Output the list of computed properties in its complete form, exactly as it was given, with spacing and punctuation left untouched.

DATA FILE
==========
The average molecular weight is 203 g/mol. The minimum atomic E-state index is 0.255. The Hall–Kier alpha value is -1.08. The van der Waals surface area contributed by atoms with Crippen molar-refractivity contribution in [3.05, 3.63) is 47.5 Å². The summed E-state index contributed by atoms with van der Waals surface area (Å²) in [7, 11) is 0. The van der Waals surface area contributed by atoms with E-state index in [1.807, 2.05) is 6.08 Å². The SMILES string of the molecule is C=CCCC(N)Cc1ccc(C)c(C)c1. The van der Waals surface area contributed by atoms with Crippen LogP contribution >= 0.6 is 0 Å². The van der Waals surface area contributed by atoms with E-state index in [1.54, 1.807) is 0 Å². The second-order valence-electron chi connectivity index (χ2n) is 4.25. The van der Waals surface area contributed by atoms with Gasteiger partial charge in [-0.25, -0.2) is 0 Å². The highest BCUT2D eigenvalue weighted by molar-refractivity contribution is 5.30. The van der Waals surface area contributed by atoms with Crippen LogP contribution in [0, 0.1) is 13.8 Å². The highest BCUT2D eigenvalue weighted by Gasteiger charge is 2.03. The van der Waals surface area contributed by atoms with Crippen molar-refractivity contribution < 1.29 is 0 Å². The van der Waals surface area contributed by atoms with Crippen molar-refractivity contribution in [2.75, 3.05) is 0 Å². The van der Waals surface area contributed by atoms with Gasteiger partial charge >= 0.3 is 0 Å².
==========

The average molecular weight is 203 g/mol. The minimum atomic E-state index is 0.255. The Hall–Kier alpha value is -1.08. The van der Waals surface area contributed by atoms with Crippen molar-refractivity contribution in [3.05, 3.63) is 47.5 Å². The summed E-state index contributed by atoms with van der Waals surface area (Å²) in [7, 11) is 0. The van der Waals surface area contributed by atoms with E-state index in [1.807, 2.05) is 6.08 Å². The SMILES string of the molecule is C=CCCC(N)Cc1ccc(C)c(C)c1. The van der Waals surface area contributed by atoms with Crippen LogP contribution >= 0.6 is 0 Å². The van der Waals surface area contributed by atoms with E-state index in [1.54, 1.807) is 0 Å². The second-order valence-electron chi connectivity index (χ2n) is 4.25. The van der Waals surface area contributed by atoms with Gasteiger partial charge in [-0.25, -0.2) is 0 Å². The highest BCUT2D eigenvalue weighted by molar-refractivity contribution is 5.30. The van der Waals surface area contributed by atoms with Crippen LogP contribution in [0, 0.1) is 13.8 Å². The highest BCUT2D eigenvalue weighted by Gasteiger charge is 2.03. The van der Waals surface area contributed by atoms with Crippen molar-refractivity contribution < 1.29 is 0 Å². The van der Waals surface area contributed by atoms with Crippen molar-refractivity contribution in [2.75, 3.05) is 0 Å². The van der Waals surface area contributed by atoms with Gasteiger partial charge >= 0.3 is 0 Å².